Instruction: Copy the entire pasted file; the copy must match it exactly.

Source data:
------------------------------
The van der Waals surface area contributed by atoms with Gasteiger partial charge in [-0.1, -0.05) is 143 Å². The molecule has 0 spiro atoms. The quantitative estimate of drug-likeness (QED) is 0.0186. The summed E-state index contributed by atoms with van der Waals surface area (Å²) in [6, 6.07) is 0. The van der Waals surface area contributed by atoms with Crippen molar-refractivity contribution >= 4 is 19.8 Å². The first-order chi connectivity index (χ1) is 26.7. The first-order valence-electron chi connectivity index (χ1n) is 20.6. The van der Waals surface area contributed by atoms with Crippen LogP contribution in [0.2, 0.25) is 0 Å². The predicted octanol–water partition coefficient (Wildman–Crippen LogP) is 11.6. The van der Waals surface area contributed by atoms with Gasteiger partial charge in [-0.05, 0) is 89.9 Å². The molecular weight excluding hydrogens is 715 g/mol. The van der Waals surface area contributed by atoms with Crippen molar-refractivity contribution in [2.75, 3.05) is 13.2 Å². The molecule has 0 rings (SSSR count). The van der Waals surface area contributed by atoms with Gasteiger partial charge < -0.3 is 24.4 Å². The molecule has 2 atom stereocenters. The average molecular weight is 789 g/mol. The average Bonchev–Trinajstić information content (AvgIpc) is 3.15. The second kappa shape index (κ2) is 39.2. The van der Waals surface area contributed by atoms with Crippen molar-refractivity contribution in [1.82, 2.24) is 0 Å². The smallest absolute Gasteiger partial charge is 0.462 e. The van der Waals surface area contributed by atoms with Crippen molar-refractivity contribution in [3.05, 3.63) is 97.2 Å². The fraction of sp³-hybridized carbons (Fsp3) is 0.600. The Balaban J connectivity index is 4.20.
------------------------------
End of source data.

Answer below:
The van der Waals surface area contributed by atoms with Gasteiger partial charge in [-0.1, -0.05) is 143 Å². The molecule has 0 spiro atoms. The quantitative estimate of drug-likeness (QED) is 0.0186. The summed E-state index contributed by atoms with van der Waals surface area (Å²) in [6, 6.07) is 0. The van der Waals surface area contributed by atoms with Crippen molar-refractivity contribution >= 4 is 19.8 Å². The first-order chi connectivity index (χ1) is 26.7. The first-order valence-electron chi connectivity index (χ1n) is 20.6. The van der Waals surface area contributed by atoms with Crippen LogP contribution in [0.2, 0.25) is 0 Å². The predicted octanol–water partition coefficient (Wildman–Crippen LogP) is 11.6. The van der Waals surface area contributed by atoms with Gasteiger partial charge in [-0.05, 0) is 89.9 Å². The molecular weight excluding hydrogens is 715 g/mol. The van der Waals surface area contributed by atoms with Crippen molar-refractivity contribution in [2.75, 3.05) is 13.2 Å². The molecule has 0 rings (SSSR count). The van der Waals surface area contributed by atoms with Gasteiger partial charge < -0.3 is 24.4 Å². The molecule has 2 atom stereocenters. The average molecular weight is 789 g/mol. The average Bonchev–Trinajstić information content (AvgIpc) is 3.15. The second kappa shape index (κ2) is 39.2. The van der Waals surface area contributed by atoms with Crippen molar-refractivity contribution in [1.82, 2.24) is 0 Å². The smallest absolute Gasteiger partial charge is 0.462 e. The van der Waals surface area contributed by atoms with Crippen molar-refractivity contribution in [3.05, 3.63) is 97.2 Å². The fraction of sp³-hybridized carbons (Fsp3) is 0.600. The Balaban J connectivity index is 4.20.